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Tuesday, July 19, 2011

The Really Inconvenient Truths: Seven Environmental Catastrophes Liberals Don't Want You to Know About--Because They Helped Cause Them by Iain Murray



From a former environmentalist teacher, now a conservationist steward

I once proudly called myself an environmentalist. Now I am a conservationist and a steward.

I believe some wild spaces should be saved. I recycle (A lot!). I coordinate my school's paper recycling program. I own several of those little fluorescent bulbs and I use them every day. I don't spray chemicals all over my yard. I don't dump motor oil down the drain. I pick up garbage when I walk the dog. I go camping. I go to the Earth Day celebration in downtown Indianapolis because it's a great place to get information on clean-up events and they give away free trees! I also love it when they assume that I must be an ultra-liberal just to be there!

Now that I've said all of this, let me say that I am not an environmentalist. I used to be. Way back when, when I first started teaching, I showed movies to my kids in world geography that said the world as we know it is going to end by the year 2000. Mass flooding, all of the fish dead, mass starvation, etc. They were older versions of An Inconvenient Truth that featured Hollywood stars and quoted heavily from Gore's Earth in the Balance.

I am now embarrassed by all of that.

Why? Because I fell for the hype and did not do simple things like check sources and see if what I was being told was backed up by other testimony. Sometimes, simple facts get in the way (like Ehrlich's Population Bomb book predictions never quite came true, like those predictions in the videos I showed to my class) and make it hard to follow that line of reasoning any longer.

So, here are the 7 environmental catastrophes Murray describes in The Really Inconvenient Truths:

1. DDT & Malaria in Africa
2. Ethanol as fuel
3. The "Pill" and its effect on fish downstream from water treatment plants.
4. The burning of Yellowstone and other National lands
5. The Cuyahoga River burning
6. The Endangered Species Act "Shoot, Shovel and Shut up!"
7. The Aral Sea

Positives:

This book is extremely well-written and approachable. It is also well-documented with more than 300 footnotes.

Iain Murray
His commentary on DDT and Malaria is not only well thought out, but correctly placed as the first disaster since it causes around 1 Million deaths per year. He does not deny that DDT can have an affect on large birds, but he points out that it was not the use of DDT that caused it, but rather the mis-use of it. DDT is effective in small doses and does not need multiple applications to control bug populations. The multiple applications is a mis-use that makes it dangerous for birds (although it begs the question: Is any bird species worth 1 million lives every year - we are now up to nearly 40 million dead due to malaria carried by mosquitoes). It does not cause human birth defects as Rachel Silent Spring Carson suggested. He skewers her research. Why it is still held up with pride as the start of the modern environmental movement is a mystery to me.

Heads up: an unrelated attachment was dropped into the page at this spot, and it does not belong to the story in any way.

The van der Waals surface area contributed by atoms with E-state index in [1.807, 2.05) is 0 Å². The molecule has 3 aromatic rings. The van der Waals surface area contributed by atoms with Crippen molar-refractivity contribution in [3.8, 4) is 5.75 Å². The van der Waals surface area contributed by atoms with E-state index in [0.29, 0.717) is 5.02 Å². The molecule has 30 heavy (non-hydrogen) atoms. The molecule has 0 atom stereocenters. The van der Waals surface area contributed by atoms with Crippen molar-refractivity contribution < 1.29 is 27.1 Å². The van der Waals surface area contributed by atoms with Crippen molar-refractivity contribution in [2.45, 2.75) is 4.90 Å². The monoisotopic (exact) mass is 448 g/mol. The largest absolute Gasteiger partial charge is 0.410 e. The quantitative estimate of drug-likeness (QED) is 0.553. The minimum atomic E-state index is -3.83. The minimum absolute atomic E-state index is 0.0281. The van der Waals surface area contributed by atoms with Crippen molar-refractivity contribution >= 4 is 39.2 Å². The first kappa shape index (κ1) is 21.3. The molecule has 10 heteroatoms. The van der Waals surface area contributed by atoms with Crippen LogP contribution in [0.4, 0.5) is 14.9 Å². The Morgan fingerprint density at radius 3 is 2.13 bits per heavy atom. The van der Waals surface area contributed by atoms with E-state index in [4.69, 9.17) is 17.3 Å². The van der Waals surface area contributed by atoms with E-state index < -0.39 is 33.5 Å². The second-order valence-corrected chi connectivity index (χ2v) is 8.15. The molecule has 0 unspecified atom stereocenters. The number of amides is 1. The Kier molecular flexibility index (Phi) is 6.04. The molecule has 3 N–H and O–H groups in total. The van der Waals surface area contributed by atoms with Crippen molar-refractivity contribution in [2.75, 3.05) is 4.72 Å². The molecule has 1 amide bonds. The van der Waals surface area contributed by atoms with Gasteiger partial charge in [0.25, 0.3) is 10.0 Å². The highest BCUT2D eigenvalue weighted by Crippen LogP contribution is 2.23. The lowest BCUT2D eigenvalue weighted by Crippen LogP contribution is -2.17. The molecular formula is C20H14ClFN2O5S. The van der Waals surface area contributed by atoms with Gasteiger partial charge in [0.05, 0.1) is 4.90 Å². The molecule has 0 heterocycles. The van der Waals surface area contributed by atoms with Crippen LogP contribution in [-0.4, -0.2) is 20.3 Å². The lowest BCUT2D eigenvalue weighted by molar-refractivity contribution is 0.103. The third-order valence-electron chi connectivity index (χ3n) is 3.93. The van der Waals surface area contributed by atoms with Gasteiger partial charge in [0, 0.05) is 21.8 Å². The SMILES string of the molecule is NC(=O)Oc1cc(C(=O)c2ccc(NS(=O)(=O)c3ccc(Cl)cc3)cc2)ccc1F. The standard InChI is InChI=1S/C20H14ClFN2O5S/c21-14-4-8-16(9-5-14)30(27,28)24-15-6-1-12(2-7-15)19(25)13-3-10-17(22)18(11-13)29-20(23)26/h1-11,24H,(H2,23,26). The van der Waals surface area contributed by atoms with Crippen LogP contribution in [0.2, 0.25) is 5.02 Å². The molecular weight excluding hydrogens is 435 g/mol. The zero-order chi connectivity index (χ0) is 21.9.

His commentary on Al Gore (do as I say, not as I do) and what he characterizes as the Church of Eco-Paganism are brilliant. He builds on Michael Crichton's commentary along the same lines and calls it a form of eco-Lutheranism (not to insult Lutherans - I am one and thought it was brilliant) since it is based on "Not on works, but on Faith alone," which is why the high priest of the movement, Al Gore, can use more than 20 times the electricity of the average Tennessean, own 2 more homes and jet around the world while telling us to cut back - he has the Faith!

The commentary on the Endangered Species Act was strong and largely built on an essay by the author of Freakonomics: A Rogue Economist Explores the Hidden Side of Everything, Steven D. Levitt. It studies the unintended consequences of the Endangered Species Act in which some people kill endangered species or destroy their habitats so they don't lose their property rights to a series of federal mandates.

Negatives:

His commentary on ethanol is strong, but goes overboard. His math sometimes does not make sense. He claims (correctly, I'm pretty sure) that all of the gasoline must be 10% ethanol. A few pages later he notes that if this were to happen an extra 55 million acres of corn would have to be planted. Well, we're already doing it. He also cites sources that claim we'd have to clear cut forests to plant all of this corn. I live in the cornbelt (Indiana) and I grew up on the farm. Every farmer has fields that are devoted to hay, straw or pastureland that will be converted to fields before we start clearing forests. Plus, increased yields (an achievement Murray points out in this chapter) will make up some of the difference as well.

The Aral Sea disaster (it was drained to provide water to meet Soviet cotton crop targets) is awful, but can only loosely be placed at the feet of environmentalists. He cites it as an example of poor choices of central planning and a cautionary tale to central planning schemes like Kyoto or carbon credits, but this is a loose association at best.

So, in sum, this is a pleasure to read. Well-cited, but not a perfect book.

I rate this book 4 stars out of 5.

This book can be found on Amazon.com here: The Really Inconvenient Truths.

Reviewed on August 9, 2008.

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